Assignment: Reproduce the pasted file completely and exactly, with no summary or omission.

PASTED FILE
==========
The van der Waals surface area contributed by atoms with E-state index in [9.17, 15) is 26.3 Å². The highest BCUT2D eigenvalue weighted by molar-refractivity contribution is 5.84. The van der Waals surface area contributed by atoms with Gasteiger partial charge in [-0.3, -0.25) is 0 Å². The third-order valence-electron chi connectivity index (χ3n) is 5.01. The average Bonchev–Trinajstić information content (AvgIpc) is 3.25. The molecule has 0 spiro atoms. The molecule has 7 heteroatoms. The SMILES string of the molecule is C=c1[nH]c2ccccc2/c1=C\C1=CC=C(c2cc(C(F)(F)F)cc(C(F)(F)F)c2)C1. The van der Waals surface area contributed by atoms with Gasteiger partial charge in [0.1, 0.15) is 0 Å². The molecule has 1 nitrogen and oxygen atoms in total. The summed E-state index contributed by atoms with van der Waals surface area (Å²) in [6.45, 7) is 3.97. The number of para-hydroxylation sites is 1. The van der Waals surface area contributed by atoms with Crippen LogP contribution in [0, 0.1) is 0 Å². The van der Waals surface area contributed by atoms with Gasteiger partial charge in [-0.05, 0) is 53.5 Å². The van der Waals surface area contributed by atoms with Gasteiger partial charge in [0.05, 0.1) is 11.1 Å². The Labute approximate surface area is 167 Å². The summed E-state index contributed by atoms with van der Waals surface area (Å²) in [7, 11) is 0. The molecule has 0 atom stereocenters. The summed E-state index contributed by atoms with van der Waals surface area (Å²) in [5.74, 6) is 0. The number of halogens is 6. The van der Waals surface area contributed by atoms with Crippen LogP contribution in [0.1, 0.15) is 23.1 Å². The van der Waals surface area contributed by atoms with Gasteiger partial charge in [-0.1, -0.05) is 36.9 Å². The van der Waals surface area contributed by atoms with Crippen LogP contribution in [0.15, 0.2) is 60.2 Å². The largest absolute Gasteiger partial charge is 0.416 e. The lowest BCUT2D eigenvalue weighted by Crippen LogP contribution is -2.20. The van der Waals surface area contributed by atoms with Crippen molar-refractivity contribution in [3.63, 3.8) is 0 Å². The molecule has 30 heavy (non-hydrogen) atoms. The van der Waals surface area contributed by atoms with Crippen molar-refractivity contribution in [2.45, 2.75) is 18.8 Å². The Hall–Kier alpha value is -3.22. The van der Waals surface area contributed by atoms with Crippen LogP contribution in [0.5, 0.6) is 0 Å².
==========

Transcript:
The van der Waals surface area contributed by atoms with E-state index in [9.17, 15) is 26.3 Å². The highest BCUT2D eigenvalue weighted by molar-refractivity contribution is 5.84. The van der Waals surface area contributed by atoms with Gasteiger partial charge in [-0.3, -0.25) is 0 Å². The third-order valence-electron chi connectivity index (χ3n) is 5.01. The average Bonchev–Trinajstić information content (AvgIpc) is 3.25. The molecule has 0 spiro atoms. The molecule has 7 heteroatoms. The SMILES string of the molecule is C=c1[nH]c2ccccc2/c1=C\C1=CC=C(c2cc(C(F)(F)F)cc(C(F)(F)F)c2)C1. The van der Waals surface area contributed by atoms with Gasteiger partial charge in [0.1, 0.15) is 0 Å². The molecule has 1 nitrogen and oxygen atoms in total. The summed E-state index contributed by atoms with van der Waals surface area (Å²) in [6.45, 7) is 3.97. The number of para-hydroxylation sites is 1. The van der Waals surface area contributed by atoms with Crippen LogP contribution in [0, 0.1) is 0 Å². The van der Waals surface area contributed by atoms with Gasteiger partial charge in [-0.05, 0) is 53.5 Å². The van der Waals surface area contributed by atoms with Gasteiger partial charge in [0.05, 0.1) is 11.1 Å². The Labute approximate surface area is 167 Å². The summed E-state index contributed by atoms with van der Waals surface area (Å²) in [7, 11) is 0. The molecule has 0 atom stereocenters. The summed E-state index contributed by atoms with van der Waals surface area (Å²) in [5.74, 6) is 0. The number of halogens is 6. The van der Waals surface area contributed by atoms with Crippen LogP contribution in [0.1, 0.15) is 23.1 Å². The van der Waals surface area contributed by atoms with Gasteiger partial charge in [-0.1, -0.05) is 36.9 Å². The van der Waals surface area contributed by atoms with Crippen LogP contribution in [0.15, 0.2) is 60.2 Å². The largest absolute Gasteiger partial charge is 0.416 e. The lowest BCUT2D eigenvalue weighted by Crippen LogP contribution is -2.20. The van der Waals surface area contributed by atoms with Crippen molar-refractivity contribution in [3.63, 3.8) is 0 Å². The molecule has 30 heavy (non-hydrogen) atoms. The van der Waals surface area contributed by atoms with Crippen molar-refractivity contribution in [2.45, 2.75) is 18.8 Å². The Hall–Kier alpha value is -3.22. The van der Waals surface area contributed by atoms with Crippen LogP contribution in [0.5, 0.6) is 0 Å².